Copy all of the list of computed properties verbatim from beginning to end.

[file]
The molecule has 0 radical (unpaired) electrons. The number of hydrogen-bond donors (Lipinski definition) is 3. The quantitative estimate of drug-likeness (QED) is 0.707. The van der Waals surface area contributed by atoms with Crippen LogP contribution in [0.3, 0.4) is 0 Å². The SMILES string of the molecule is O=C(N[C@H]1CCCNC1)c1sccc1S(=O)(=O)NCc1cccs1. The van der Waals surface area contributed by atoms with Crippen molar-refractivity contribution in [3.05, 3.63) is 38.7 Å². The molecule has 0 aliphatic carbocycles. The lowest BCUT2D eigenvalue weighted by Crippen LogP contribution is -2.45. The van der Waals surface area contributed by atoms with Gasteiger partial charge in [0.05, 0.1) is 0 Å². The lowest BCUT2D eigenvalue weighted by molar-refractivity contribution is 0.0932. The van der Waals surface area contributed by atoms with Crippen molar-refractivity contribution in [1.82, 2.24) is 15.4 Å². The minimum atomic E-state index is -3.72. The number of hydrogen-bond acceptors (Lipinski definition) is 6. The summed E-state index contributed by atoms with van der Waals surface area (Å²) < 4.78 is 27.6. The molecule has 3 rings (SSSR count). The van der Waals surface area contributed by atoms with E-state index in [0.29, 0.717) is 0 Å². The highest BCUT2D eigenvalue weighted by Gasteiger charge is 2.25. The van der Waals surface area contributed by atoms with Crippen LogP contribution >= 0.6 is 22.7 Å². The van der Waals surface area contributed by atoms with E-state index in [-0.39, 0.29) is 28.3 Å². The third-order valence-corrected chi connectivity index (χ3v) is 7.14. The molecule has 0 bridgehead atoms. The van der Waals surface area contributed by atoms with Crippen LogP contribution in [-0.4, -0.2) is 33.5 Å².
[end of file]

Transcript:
The molecule has 0 radical (unpaired) electrons. The number of hydrogen-bond donors (Lipinski definition) is 3. The quantitative estimate of drug-likeness (QED) is 0.707. The van der Waals surface area contributed by atoms with Crippen LogP contribution in [0.3, 0.4) is 0 Å². The SMILES string of the molecule is O=C(N[C@H]1CCCNC1)c1sccc1S(=O)(=O)NCc1cccs1. The van der Waals surface area contributed by atoms with Crippen molar-refractivity contribution in [3.05, 3.63) is 38.7 Å². The molecule has 0 aliphatic carbocycles. The lowest BCUT2D eigenvalue weighted by Crippen LogP contribution is -2.45. The van der Waals surface area contributed by atoms with Gasteiger partial charge in [0.05, 0.1) is 0 Å². The lowest BCUT2D eigenvalue weighted by molar-refractivity contribution is 0.0932. The van der Waals surface area contributed by atoms with Crippen molar-refractivity contribution in [1.82, 2.24) is 15.4 Å². The minimum atomic E-state index is -3.72. The number of hydrogen-bond acceptors (Lipinski definition) is 6. The summed E-state index contributed by atoms with van der Waals surface area (Å²) < 4.78 is 27.6. The molecule has 3 rings (SSSR count). The van der Waals surface area contributed by atoms with E-state index in [0.29, 0.717) is 0 Å². The highest BCUT2D eigenvalue weighted by Gasteiger charge is 2.25. The van der Waals surface area contributed by atoms with Crippen LogP contribution >= 0.6 is 22.7 Å². The van der Waals surface area contributed by atoms with E-state index in [-0.39, 0.29) is 28.3 Å². The third-order valence-corrected chi connectivity index (χ3v) is 7.14. The molecule has 0 bridgehead atoms. The van der Waals surface area contributed by atoms with Crippen LogP contribution in [-0.4, -0.2) is 33.5 Å².